Background: The purpose of this study was to investigate the relationship between continuously monitored regional cerebral blood flow (CBF) and brain tissue oxygen (PtiO2).
Methods: Continuous advanced multimodal neuromonitoring including monitoring of PtiO2 (Licox, GMS) and CBF (QFlow, Hemedex) was performed in eight patients after severe subarachnoid haemorrhage (n=5) and traumatic brain injury (n=3) for an average of 9.6 days. Parameters were measured using a flexible polarographic PtiO2-probe and a thermal diffusion CBF-microprobe.
Findings: Regarding the whole monitoring period in all patients, the data indicated a significant correlation between CBF and PtiO2 (r=0.36). In 72% of 400 analysed intervals of 30 minutes duration with PtiO2 changes larger than 5 mmHg, a strong correlation between CBF and PtiO2 existed (r>0.6). In 19% of intervals a still statistically significant correlation was observed (0.3<r<0.6). During the remaining 9% no correlation was found (r<0.3). Regarding the clinical stability of the monitoring devices, the CBF monitoring system allowed monitoring of CBF in 64% of the time when PtiO2 monitoring was possible only. Phases of non-monitoring were mostly due to fever of the patient, when the system does not allow monitoring to avoid overheating of the cerebral tissue.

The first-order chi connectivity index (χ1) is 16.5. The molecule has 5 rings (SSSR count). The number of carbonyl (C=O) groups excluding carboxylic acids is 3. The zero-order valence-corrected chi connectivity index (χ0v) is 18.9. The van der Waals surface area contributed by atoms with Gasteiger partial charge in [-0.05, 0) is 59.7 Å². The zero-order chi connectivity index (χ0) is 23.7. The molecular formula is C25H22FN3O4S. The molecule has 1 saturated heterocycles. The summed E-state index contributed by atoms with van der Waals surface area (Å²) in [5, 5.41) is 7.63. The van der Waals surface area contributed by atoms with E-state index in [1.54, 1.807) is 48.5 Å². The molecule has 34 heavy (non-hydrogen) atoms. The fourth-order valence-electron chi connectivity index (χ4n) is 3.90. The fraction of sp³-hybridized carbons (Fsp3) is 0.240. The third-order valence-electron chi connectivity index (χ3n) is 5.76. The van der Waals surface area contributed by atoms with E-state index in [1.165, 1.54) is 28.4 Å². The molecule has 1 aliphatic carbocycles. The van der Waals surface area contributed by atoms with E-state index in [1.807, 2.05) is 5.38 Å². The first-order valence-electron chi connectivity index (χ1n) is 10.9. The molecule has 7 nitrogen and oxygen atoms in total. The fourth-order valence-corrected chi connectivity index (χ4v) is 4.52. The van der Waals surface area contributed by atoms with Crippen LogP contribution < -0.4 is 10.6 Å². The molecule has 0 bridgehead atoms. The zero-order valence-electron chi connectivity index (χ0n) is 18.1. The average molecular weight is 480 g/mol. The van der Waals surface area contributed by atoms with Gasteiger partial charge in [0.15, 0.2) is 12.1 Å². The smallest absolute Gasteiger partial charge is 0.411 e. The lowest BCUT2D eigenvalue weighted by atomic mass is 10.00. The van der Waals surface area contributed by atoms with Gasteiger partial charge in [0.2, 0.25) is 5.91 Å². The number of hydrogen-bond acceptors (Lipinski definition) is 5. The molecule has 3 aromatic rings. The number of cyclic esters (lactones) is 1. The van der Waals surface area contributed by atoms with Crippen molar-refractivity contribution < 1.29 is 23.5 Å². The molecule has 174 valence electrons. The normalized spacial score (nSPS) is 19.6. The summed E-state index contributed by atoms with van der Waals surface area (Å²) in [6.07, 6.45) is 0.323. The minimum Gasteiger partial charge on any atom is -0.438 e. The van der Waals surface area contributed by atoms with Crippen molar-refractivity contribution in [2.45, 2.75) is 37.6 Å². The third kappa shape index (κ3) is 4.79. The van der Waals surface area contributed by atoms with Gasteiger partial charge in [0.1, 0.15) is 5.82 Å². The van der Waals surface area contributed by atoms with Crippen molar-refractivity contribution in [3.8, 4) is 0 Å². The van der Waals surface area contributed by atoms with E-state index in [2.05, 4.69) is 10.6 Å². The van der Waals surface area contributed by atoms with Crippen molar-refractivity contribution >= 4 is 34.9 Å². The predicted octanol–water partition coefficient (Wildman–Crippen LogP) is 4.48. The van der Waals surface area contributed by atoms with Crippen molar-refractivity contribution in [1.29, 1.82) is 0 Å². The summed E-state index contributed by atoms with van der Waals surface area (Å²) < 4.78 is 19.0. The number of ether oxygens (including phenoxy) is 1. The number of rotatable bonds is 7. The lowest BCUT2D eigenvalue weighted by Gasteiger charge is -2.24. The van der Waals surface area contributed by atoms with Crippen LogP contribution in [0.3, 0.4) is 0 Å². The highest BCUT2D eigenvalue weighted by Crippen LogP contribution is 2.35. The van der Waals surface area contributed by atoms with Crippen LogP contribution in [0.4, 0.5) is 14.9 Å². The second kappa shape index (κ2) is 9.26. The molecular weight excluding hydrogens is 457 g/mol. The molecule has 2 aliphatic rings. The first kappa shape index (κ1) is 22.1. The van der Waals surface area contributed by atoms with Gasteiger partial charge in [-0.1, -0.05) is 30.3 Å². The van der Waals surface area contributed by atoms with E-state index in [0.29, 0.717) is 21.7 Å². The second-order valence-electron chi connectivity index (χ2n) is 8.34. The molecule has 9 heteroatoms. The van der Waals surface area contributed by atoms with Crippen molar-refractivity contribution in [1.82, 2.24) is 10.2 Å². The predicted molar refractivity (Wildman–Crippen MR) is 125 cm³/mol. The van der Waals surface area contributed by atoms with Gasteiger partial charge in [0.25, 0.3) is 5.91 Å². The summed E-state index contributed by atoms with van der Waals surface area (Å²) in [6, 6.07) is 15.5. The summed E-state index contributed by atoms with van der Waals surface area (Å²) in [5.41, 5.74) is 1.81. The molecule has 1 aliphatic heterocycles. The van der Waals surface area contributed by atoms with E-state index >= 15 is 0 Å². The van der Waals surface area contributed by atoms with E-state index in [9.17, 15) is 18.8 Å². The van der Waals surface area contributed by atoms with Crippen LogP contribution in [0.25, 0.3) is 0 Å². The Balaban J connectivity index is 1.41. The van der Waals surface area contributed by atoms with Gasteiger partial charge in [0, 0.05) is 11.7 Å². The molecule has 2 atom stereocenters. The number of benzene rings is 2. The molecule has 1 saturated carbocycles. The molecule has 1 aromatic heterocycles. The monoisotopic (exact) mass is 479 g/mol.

Conclusions: This study suggests a correlation between CBF and PtiO2. The level of PtiO2 seems to be predominately determined by regional CBF, since changes in PtiO2 were correlated in 90% of episodes to simultaneous changes of CBF.